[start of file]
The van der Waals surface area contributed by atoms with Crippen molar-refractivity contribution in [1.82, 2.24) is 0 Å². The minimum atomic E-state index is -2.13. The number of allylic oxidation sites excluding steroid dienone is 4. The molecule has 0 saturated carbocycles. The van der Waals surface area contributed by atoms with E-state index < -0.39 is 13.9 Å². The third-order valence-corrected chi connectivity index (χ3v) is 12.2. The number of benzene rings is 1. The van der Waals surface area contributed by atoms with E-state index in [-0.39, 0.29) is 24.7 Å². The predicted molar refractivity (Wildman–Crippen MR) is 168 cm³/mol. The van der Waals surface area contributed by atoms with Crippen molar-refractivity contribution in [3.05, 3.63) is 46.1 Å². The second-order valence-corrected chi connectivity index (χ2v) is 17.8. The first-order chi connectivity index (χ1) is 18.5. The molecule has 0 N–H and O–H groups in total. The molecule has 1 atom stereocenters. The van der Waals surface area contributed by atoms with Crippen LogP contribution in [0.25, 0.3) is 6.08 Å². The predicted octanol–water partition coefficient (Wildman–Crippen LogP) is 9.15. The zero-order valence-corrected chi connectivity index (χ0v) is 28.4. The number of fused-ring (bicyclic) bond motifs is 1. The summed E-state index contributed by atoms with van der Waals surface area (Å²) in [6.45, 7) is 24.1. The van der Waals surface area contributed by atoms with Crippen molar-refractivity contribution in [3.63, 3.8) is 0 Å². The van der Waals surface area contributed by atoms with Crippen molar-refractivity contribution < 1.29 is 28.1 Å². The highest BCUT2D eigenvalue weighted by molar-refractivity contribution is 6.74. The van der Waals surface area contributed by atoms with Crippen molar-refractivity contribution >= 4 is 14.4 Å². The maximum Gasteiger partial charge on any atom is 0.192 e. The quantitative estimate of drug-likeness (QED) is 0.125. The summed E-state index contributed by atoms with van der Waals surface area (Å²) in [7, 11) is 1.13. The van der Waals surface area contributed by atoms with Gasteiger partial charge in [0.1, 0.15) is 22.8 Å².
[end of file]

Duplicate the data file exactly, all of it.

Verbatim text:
The van der Waals surface area contributed by atoms with Crippen molar-refractivity contribution in [1.82, 2.24) is 0 Å². The minimum atomic E-state index is -2.13. The number of allylic oxidation sites excluding steroid dienone is 4. The molecule has 0 saturated carbocycles. The van der Waals surface area contributed by atoms with E-state index < -0.39 is 13.9 Å². The third-order valence-corrected chi connectivity index (χ3v) is 12.2. The number of benzene rings is 1. The van der Waals surface area contributed by atoms with E-state index in [-0.39, 0.29) is 24.7 Å². The predicted molar refractivity (Wildman–Crippen MR) is 168 cm³/mol. The van der Waals surface area contributed by atoms with Crippen molar-refractivity contribution in [3.05, 3.63) is 46.1 Å². The second-order valence-corrected chi connectivity index (χ2v) is 17.8. The first-order chi connectivity index (χ1) is 18.5. The molecule has 0 N–H and O–H groups in total. The molecule has 1 atom stereocenters. The van der Waals surface area contributed by atoms with Crippen LogP contribution in [0.25, 0.3) is 6.08 Å². The predicted octanol–water partition coefficient (Wildman–Crippen LogP) is 9.15. The zero-order valence-corrected chi connectivity index (χ0v) is 28.4. The number of fused-ring (bicyclic) bond motifs is 1. The summed E-state index contributed by atoms with van der Waals surface area (Å²) in [6.45, 7) is 24.1. The van der Waals surface area contributed by atoms with Crippen molar-refractivity contribution in [3.63, 3.8) is 0 Å². The van der Waals surface area contributed by atoms with Crippen molar-refractivity contribution < 1.29 is 28.1 Å². The highest BCUT2D eigenvalue weighted by molar-refractivity contribution is 6.74. The van der Waals surface area contributed by atoms with Crippen molar-refractivity contribution >= 4 is 14.4 Å². The maximum Gasteiger partial charge on any atom is 0.192 e. The quantitative estimate of drug-likeness (QED) is 0.125. The summed E-state index contributed by atoms with van der Waals surface area (Å²) in [7, 11) is 1.13. The van der Waals surface area contributed by atoms with Gasteiger partial charge in [0.1, 0.15) is 22.8 Å².